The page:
Time for Chestnuts Over an Open Fire

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Jack Front nipping at your nose is optional.

I’m not 100% sure where the association between chestnuts and the holidays first sprang up. I assume Nat King Cole’s Christmas Song was a major contributor, but I don’t know if that was an established thing he was singing about, or if that was just something he did that everyone else started doing. Well, it’d take more effort than I’d care to expend to figure it out, so let’s just talk about chestnuts and the health benefits thereof.


Like most nuts, chestnuts are rich in ruffage. You can get plenty of complex carbs and fiber from a serving of chestnuts; enough to help you feel full and keep a lid on your eating habits, which is vital if you’ve got recurring blood pressure concerns. Interestingly, chestnuts are also fantastic for your immune system. About a fourth cup of chopped chestnuts will get you 20% of your daily recommended vitamin C, as well as 25% of your recommended copper. Yeah, that’s right, copper. We talk about iron a lot, but copper is just as important for the human body. Vitamin C and copper work in tandem as antioxidants to keep your blood flowing properly and away from viruses. Plus, copper promotes collagen production in your skin and joints, ensuring you’re strong, sturdy, and mobile.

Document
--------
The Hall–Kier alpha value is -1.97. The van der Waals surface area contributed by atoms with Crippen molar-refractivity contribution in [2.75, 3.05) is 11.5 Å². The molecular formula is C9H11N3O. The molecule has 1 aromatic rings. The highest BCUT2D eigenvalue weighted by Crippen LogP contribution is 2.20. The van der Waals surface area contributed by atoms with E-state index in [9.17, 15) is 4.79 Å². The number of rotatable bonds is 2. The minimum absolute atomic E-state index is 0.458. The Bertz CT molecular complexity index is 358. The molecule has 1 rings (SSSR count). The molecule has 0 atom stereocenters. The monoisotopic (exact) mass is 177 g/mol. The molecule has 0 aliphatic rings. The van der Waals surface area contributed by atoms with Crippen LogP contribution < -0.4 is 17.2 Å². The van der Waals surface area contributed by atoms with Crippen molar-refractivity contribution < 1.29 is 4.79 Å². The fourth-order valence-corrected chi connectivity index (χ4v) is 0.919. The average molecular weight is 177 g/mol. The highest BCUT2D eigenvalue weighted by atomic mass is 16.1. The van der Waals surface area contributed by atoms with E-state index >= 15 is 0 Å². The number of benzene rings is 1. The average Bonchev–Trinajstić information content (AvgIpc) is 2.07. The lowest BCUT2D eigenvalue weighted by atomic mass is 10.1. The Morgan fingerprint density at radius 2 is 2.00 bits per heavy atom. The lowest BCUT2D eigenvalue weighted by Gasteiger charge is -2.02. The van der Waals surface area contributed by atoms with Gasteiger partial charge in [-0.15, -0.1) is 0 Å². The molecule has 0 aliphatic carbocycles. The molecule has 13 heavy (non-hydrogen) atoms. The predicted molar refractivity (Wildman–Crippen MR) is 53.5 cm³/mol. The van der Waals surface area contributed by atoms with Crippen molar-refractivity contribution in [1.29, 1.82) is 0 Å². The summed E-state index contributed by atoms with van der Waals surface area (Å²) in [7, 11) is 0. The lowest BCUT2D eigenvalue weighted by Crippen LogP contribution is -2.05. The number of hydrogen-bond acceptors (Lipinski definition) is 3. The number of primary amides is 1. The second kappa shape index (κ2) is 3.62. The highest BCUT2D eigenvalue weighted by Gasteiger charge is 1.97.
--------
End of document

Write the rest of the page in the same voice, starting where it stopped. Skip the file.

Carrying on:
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The tricky thing about chestnuts is that they don’t have a very long shelf life. Heck, they’re only in season for about two months every year. I guess that’s probably a factor in the holiday relation, huh? Anyway, you want chestnuts with a plump, glossy shell when you buy them fresh. You’ll actually get better results if you treat chestnuts more like a fruit than a nut; store them in the fridge and they’ll be good for up to a week, then pull ’em out and throw ’em on the fire for a crispy treat.